Alabama vs. LSU: Who Has the Edge Position-by-Position?
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There has been very little that separates rivals Alabama and LSU over the last six years, coinciding with the beginning of Nick Saban’s tenure in Tuscaloosa.
The two teams have split the last six meetings in the series, with both schools capturing a national title in that span—including the Tide’s 21-0 win over the hated Tigers in last season’s BCS national championship game.
When the two titans collide on Saturday night in Death Valley, the talent level on the field will in all likelihood surpass any other game in college in terms of NFL prospects participating.
Both squads have dealt with attrition, but Saban and Les Miles each have rosters loaded with skilled athletes at nearly every spot in their respective lineups.
How do the Tide and the Tigers stack up against one another when broken down by position?
Find out inside as I break down each segment and project which teams holds the edge at each unit.
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Alabama junior A.J. McCarron has picked up where he left off from the last time he faced the Tigers in January.
That flawless effort against LSU has propelled his game to the next level in 2012—with McCarron completing a shade less than 69 percent of his passes and tossing 18 touchdowns without an interception.
LSU counters with first-year starter Zach Mettenberger—who has struggled mightily for most of the season and is averaging completing just 44 percent of his passes in SEC play.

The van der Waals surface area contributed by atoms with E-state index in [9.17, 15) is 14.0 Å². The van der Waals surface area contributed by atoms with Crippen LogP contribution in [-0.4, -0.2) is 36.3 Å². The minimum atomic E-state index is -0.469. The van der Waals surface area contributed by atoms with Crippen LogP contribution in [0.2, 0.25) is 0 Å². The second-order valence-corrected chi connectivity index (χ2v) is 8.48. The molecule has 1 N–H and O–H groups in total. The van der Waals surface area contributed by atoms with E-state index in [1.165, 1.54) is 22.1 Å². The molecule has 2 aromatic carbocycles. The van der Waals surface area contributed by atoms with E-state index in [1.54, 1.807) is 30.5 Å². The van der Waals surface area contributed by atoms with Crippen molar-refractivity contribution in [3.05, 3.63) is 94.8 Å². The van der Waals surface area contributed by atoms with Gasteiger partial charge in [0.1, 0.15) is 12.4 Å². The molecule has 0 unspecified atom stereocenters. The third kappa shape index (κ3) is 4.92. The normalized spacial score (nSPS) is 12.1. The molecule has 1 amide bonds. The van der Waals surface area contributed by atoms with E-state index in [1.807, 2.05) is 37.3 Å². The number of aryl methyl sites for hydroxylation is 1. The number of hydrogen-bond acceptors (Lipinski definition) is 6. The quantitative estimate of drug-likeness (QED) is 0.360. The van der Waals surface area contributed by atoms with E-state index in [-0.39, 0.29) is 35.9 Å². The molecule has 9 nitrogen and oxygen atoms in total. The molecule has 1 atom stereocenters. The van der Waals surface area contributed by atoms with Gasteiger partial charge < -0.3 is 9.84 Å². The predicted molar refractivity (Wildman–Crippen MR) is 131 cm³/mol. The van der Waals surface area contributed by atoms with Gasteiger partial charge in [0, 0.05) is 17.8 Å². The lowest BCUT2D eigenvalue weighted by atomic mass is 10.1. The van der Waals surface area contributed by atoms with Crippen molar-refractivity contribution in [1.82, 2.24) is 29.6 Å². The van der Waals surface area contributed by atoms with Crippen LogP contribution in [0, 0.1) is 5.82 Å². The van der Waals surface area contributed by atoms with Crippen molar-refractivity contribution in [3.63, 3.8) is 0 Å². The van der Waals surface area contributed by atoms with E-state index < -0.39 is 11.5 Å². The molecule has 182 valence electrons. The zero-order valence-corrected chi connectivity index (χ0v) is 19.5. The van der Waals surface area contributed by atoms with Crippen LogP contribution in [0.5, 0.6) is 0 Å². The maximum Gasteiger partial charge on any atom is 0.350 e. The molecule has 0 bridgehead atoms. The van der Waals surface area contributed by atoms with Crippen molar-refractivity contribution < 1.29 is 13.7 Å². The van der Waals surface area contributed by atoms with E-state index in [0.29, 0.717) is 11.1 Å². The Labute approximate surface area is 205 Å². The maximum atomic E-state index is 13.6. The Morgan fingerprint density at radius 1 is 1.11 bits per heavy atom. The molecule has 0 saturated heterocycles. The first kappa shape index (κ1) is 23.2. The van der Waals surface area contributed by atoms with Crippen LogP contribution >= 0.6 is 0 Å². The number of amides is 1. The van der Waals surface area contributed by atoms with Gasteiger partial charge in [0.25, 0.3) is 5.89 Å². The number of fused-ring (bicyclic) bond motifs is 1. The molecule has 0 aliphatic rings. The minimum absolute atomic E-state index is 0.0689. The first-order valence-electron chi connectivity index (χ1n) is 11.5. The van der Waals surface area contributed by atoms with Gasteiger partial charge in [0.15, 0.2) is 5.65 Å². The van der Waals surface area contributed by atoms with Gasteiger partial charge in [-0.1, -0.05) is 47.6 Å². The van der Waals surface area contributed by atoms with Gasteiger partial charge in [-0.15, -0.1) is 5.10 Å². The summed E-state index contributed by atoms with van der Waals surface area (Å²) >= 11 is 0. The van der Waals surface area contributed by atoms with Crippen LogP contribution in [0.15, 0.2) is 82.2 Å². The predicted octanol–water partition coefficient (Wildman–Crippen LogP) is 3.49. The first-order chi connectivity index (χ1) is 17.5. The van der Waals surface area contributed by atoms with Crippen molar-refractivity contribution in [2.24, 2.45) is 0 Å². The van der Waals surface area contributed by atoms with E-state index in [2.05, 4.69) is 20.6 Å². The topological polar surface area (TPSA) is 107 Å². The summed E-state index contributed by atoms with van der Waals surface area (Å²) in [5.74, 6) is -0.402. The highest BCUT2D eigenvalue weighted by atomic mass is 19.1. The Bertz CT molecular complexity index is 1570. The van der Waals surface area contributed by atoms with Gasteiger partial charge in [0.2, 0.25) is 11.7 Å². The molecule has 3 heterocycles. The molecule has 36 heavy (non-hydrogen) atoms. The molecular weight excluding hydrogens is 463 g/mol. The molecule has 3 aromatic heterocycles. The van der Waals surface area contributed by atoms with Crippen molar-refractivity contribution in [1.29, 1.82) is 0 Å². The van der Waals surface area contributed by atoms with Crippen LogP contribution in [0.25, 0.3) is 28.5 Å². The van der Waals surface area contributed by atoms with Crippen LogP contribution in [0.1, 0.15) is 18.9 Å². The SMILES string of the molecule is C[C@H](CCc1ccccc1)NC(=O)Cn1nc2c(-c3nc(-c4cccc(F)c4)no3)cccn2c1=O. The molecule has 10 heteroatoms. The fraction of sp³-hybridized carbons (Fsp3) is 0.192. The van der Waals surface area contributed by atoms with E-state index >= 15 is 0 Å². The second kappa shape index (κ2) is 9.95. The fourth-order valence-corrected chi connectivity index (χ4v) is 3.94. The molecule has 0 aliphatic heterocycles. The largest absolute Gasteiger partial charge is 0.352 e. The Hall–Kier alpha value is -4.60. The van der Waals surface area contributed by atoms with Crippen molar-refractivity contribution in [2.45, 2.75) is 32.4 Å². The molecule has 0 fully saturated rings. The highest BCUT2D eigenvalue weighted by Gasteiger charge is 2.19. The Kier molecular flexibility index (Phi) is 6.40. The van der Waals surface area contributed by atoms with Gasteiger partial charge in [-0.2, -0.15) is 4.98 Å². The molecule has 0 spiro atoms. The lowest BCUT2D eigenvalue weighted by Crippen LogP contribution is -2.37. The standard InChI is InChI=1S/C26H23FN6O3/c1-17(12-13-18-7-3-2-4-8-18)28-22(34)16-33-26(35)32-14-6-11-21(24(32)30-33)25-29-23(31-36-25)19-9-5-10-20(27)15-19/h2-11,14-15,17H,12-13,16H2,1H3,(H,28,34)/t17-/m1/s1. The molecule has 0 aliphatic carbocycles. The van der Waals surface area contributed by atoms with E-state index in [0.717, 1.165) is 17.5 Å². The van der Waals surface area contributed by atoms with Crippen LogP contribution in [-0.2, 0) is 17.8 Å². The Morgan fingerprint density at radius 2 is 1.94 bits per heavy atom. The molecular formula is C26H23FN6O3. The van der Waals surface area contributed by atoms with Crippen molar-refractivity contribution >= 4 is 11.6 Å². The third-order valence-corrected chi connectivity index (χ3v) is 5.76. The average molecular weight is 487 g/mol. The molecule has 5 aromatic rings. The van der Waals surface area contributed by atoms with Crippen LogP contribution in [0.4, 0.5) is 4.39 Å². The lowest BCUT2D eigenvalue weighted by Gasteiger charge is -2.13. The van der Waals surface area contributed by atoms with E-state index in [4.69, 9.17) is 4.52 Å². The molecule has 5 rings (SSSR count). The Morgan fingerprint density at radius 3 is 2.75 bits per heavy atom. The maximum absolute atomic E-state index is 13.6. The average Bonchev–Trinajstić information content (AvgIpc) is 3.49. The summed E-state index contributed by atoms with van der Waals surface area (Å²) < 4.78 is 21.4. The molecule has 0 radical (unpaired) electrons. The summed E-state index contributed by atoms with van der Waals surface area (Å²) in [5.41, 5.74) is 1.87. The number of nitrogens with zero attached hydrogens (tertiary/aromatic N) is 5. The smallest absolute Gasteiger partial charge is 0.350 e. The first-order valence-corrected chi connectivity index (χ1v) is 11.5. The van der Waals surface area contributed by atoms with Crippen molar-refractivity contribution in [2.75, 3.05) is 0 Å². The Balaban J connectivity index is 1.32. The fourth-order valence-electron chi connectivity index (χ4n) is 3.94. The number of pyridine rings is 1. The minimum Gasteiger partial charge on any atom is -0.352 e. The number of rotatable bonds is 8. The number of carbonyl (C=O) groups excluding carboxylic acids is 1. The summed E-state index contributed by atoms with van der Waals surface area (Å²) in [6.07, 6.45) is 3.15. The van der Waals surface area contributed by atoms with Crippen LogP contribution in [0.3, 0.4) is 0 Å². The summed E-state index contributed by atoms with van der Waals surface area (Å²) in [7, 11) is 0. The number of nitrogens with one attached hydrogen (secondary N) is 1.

In a game where any and every mistake could prove fatal, McCarron gives the Tide a significant edge at quarterback.
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Both teams have a stable of backs capable of shouldering the load in a game of this magnitude.
Despite losing Jalston Fowler and Dee Hart to season-ending knee injuries, Eddie Lacy and T.J. Yeldon have formed one of the nation’s top duos—combining for 1,245 yards and 14 touchdowns while netting more than six yards per carry.
Even after losing starter Alfred Blue last month, LSU now uses four backs that combine to mirror the production (1,354 yards, 14 touchdowns) of the Tide’s ball-carriers.
Tigers true freshman Jeremy Hill may yet to have the buzz garnered by Yeldon, but he’s come up huge by rushing for more than 100 yards in LSU’s last two wins over South Carolina and Texas A&M.
Being that LSU is at home and has a numbers advantage, it gets the nod in a coin flip.
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Both teams primarily use four receivers, with Alabama freshman sensation Amari Cooper leading the Tide’s quartet and LSU super sophomore Odell Beckham, Jr. spearheading the Tigers pass-catching unit.
The other three main contributors for the Tide—juniors Kenny Bell and Kevin Norwood, plus sophomore Christion Jones—are the main difference in the Tide’s improved passing attack, giving McCarron several weapons to choose from.
LSU’s complementary targets have posted decent numbers, but the combination of Mettenberger’s struggles and the shuffling along the offensive line has limited the receivers’ opportunities and production.
McCarron appears to have found a rhythm and developed a special chemistry with his receivers, which gives Alabama the edge here.
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Alabama senior tight end Michael Williams is the only tight end on either roster with more than five receptions and a touchdown reception on his resume this season.
Both teams heavily involve their tight ends as blockers in the running game, but the Crimson Tide have shown the capability to use them as receivers more so than the Tigers.
Alabama gets the edge.
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Entering this season, both teams had offensive line units that would be the envy of most teams across the country.
Alabama’s group has remained dominant up front, and it is largely responsible for the Tide’s increased production in yards and points this season.
On the other hand, LSU has been racked with injuries and attrition—with the season-ending injury to star left tackle Chris Faulk serving as the biggest blow.
The Tigers still have one of the better lines in the SEC, but Alabama’s veteran front gets the nod due to the stability and experience of its unit.